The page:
Wonder Woman was created by Dr. William Moulton Marston, largely because of the popularity of Superman. He noticed how successful the Man of Steel, and other heroes were becoming and decided to create his own hero . He told his wife of his notion, and she told him, “Fine, just make it a woman.” Marston came from an older tradition of literature and had a strong love and passion for Classical mythology, and as such Wonder Woman’s origin drew from the Greek Myths.
She was born Princess Diana of Themyscira the hidden paradise of the Amazons. For centuries they had been known as fierce warriors, often times liberating women from slavery or rescuing them from abusive husbands in Greek culture. However, because of the societal norms myths and legends spread about them, these being the stories we are familiar with, namely that they were ruthless, blood thirsty savages. The bloodthirsty savages as it turned out were but a separate sect, hailing from Egypt called the Bana-Migdahl. The Amazons of Themyscira were about seeking peace and democracy for all, in particular women and children.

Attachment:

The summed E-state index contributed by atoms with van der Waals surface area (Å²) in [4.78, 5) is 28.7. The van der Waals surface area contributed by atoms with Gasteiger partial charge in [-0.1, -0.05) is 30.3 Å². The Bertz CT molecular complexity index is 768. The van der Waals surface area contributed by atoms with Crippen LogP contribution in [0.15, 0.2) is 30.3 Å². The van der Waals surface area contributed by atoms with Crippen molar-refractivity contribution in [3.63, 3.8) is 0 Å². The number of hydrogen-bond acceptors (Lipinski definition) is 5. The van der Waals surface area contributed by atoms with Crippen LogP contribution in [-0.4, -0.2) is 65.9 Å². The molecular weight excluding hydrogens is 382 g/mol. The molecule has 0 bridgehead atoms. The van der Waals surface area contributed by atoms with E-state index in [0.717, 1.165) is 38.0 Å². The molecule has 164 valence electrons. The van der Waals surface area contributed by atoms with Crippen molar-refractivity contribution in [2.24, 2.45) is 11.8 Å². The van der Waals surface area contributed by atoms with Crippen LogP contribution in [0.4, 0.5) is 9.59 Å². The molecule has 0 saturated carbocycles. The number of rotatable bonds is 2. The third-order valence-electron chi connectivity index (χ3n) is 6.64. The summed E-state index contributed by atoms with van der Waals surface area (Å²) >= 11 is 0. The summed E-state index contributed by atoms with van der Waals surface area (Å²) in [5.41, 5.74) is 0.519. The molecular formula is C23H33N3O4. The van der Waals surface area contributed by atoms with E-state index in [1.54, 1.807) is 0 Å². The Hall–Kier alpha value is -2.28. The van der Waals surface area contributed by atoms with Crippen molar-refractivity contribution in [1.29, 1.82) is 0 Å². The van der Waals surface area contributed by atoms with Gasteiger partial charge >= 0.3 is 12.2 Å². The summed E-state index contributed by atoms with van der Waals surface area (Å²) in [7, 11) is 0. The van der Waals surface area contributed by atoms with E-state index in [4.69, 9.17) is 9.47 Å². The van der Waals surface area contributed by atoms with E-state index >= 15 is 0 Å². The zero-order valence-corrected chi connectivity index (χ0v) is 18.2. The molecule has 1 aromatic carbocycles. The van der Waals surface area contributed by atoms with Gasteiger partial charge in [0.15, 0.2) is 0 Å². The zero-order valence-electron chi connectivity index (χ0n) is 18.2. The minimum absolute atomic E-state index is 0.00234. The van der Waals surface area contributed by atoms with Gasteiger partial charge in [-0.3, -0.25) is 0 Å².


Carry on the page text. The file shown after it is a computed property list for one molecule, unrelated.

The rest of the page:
This would not be forever as they would soon be cut off from Greek culture for over two thousand years. In the animated movie Wonder Woman, it was because they found themselves fighting for freedom from Ares the god of war. The war ended with the death of one of Ares sons, and just as Hippolyta was about to finish Ares, Zeus and Hera intervened. Zeus forbids her from killing Ares, and to this she yields. However Hera knows Ares must be punished and as such he is to be imprisoned within their new home. She sends the Amazons to an island paradise of Themyscira, and it is there that they will reclaim their purity of heart and soul.